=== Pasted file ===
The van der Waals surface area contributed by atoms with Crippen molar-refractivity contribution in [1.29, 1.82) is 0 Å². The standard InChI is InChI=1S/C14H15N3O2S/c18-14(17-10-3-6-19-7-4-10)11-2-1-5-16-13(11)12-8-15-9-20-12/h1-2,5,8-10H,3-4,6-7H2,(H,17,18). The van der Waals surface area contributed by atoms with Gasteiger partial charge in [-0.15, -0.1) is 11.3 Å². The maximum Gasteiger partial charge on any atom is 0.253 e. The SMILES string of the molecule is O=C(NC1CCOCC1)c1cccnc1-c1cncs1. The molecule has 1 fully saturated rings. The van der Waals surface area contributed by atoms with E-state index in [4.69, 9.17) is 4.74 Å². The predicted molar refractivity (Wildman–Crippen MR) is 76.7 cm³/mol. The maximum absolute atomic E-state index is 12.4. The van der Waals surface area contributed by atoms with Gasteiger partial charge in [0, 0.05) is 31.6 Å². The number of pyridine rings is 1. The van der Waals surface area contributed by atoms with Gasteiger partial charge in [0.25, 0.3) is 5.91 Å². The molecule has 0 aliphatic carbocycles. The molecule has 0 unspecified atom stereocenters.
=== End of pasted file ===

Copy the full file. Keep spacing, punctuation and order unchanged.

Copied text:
The van der Waals surface area contributed by atoms with Crippen molar-refractivity contribution in [1.29, 1.82) is 0 Å². The standard InChI is InChI=1S/C14H15N3O2S/c18-14(17-10-3-6-19-7-4-10)11-2-1-5-16-13(11)12-8-15-9-20-12/h1-2,5,8-10H,3-4,6-7H2,(H,17,18). The van der Waals surface area contributed by atoms with Gasteiger partial charge in [-0.15, -0.1) is 11.3 Å². The maximum Gasteiger partial charge on any atom is 0.253 e. The SMILES string of the molecule is O=C(NC1CCOCC1)c1cccnc1-c1cncs1. The molecule has 1 fully saturated rings. The van der Waals surface area contributed by atoms with E-state index in [4.69, 9.17) is 4.74 Å². The predicted molar refractivity (Wildman–Crippen MR) is 76.7 cm³/mol. The maximum absolute atomic E-state index is 12.4. The van der Waals surface area contributed by atoms with Gasteiger partial charge in [0, 0.05) is 31.6 Å². The number of pyridine rings is 1. The van der Waals surface area contributed by atoms with Gasteiger partial charge in [0.25, 0.3) is 5.91 Å². The molecule has 0 aliphatic carbocycles. The molecule has 0 unspecified atom stereocenters.